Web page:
I hear America talking: Voice-over in Alexander Payne

Reese Witherspoon and Chris Klein in Election (1999).

It’s back-to-school week here in Boston, which I decided to celebrate by revisiting Election (1999)—still Alexander Payne’s best movie, and one of the most caustic films ever made about the combative tensions that can sometimes spring up between teachers and students.  In the spirit of such fabulous mean-tempered comedies as Thackeray’s Vanity Fair, Election is a film without a hero.  Watching it we’re made to ask ourselves: who’s worse?  The petty, vindictive sad-sack teacher who rigs a high-school election and fucks around on his wife and levels blame at the victim of what amounts to statutory rape?  Or the scheming, entitled, humorless, manipulative junior-varsity fascist who believes that God has chosen her for a special purpose and mouths such Ayn Rand-isms as “the weak are always trying to sabotage the strong”?  The answer, it seems, is “both.”  According to the misanthropic worldview of Payne’s early films, America’s winners are just as horrible, pathetic, and dumb as its losers.

Insult and injury: Mr. M (Matthew Broderick) nurses a bee-sting.

Election is a brilliant comedy, both in its understanding of various American “types” and because of its complex and sophisticated use of voice-over narration and editing as a way of establishing character and creating humor.  “Only the contrapuntal use of sound vis-à-vis the visual fragment of montage will open up new possibilities for the development and perfection of montage.  The first experiments in sound must aim at a sharp discord with the visual images.”  So wrote Sergei Eisenstein in 1928, cautioning against a merely “illustrative” and therefore redundant use of sound dialogue in narrative cinema.  Eisenstein’s argument lives on today in the notion that voice-over narration is by definition lazy, the only exceptions being those films in which the narration is made to clash with what we’re seeing on-screen.  A related strategy has been to use voice-over narration to present multiple and conflicting points of view—see, for example, All About Eve, GoodFellas, and Casino, all of which Payne has claimed as influences on Election

Freeze-frames in Election, All About Eve (dir. Joseph L. Mankiewicz, 1950), and GoodFellas (dir. Martin Scorsese, 1990).

All About Eve and GoodFellas each juggle two narrators, Casino three, and Election no fewer than four (Mr. McAllister, Tracy Flick, and siblings Paul and Tammy Metzler), none of whom has a clear-eyed perspective on the events unfolding around them.  So much of the humor and sharpness of this film, which remains as deft as when it first came out nearly twenty years ago, has to do with that disconnect.  Payne’s narrators don’t simply describe what we’re seeing on screen: they misinterpret it, often hilariously.  It’s a technique that Payne had been experimenting with as early as his UCLA thesis film The Passion of Martin (1990).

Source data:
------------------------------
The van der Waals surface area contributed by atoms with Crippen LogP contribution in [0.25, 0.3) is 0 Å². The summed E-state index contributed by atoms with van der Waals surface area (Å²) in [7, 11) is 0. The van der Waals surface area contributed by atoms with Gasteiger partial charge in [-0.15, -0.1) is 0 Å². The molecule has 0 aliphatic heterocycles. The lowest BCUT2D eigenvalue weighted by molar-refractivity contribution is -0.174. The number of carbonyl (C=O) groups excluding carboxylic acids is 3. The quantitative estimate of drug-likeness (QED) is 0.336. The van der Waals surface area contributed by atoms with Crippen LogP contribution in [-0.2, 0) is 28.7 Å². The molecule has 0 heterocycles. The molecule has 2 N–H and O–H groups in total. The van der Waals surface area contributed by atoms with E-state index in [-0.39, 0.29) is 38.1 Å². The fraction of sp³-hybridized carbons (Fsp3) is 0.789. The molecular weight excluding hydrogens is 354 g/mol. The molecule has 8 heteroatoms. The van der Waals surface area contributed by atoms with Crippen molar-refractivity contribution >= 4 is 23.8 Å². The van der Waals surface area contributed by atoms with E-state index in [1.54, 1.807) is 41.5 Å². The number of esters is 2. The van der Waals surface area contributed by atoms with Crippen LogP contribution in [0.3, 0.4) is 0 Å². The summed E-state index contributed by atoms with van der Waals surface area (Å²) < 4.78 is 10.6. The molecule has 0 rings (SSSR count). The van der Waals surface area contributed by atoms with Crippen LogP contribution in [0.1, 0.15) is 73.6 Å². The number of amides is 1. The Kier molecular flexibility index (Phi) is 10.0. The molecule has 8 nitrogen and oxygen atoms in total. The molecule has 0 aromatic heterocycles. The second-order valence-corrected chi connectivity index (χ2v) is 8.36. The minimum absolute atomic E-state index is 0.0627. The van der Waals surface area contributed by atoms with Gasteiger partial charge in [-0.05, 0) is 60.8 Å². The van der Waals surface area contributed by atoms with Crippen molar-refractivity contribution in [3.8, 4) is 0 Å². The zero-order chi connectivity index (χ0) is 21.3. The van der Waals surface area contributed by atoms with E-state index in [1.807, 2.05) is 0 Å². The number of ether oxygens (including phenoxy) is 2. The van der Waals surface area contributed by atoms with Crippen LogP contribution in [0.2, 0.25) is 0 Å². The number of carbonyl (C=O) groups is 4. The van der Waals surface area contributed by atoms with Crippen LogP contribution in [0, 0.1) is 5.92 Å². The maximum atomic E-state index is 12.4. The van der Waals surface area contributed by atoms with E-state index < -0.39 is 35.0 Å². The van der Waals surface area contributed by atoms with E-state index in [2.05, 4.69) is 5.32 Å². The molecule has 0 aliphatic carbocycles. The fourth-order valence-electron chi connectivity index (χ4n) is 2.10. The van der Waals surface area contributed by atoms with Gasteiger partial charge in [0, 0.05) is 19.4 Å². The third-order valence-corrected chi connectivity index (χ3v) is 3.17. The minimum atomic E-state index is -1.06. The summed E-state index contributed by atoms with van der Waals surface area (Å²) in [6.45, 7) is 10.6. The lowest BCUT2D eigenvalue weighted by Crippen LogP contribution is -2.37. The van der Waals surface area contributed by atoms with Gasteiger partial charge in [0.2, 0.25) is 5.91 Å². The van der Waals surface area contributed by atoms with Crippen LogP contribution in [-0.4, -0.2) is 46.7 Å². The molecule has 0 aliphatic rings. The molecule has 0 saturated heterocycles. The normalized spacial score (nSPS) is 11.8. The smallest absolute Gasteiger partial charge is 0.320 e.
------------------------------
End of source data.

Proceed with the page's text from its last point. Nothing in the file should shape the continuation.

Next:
Middle-American kitsch: Jim at Grandmother's Restaurant (top); romance a la Walgreen's (middle); Tracy with election-themed cupcake (bottom).

Payne’s films also draw on a literary tradition of unreliable narrators that is uniquely American, dating back to the tales of Edgar Allan Poe (“why do you say that I am mad?...”) and culminating in the 1920s stories of Ring Lardner.  Like Tracy, Mr. M., and the Metzlers, Lardner’s characters are both perpetually self-obsessed and hopelessly un-self-aware, with a great deal of their humorous appeal coming from their use of vernacular dialect.  Payne’s early films, as well as 2013’s Nebraska, are rooted in the specific vocal rhythms of the American Midwest.  Just three years before Election the Coen Brothers’ Fargo (1996) found quirky humor in the voices of Minnesota and North Dakota, with its “yah”s and “dontcha-know”s; the folksiness of Election’s Nebraskans (“you bet!”) is only slightly less broad.  (Both films feature scenes in which characters balk at the sound of the F-word.)  Payne’s ear is well attuned to his characters’ tics (“travesty” is one of Tracy’s go-to words), mispronunciations (she says “unconscience-able” for “unconscionable”), mixed metaphors ("...handed to us on a silver spoon").  In Lardner’s stories characters ramble on breathlessly, oblivious to/unfazed by their gaffes, their foolishness and their vanity.  Payne finds comedy at the same level of observational detail.  His use of voice-over narration in the early films is the opposite of lazy: it does the work of opening up a space of interpretive tension, a gap between what his characters say and what they do, at which we cannot help but laugh.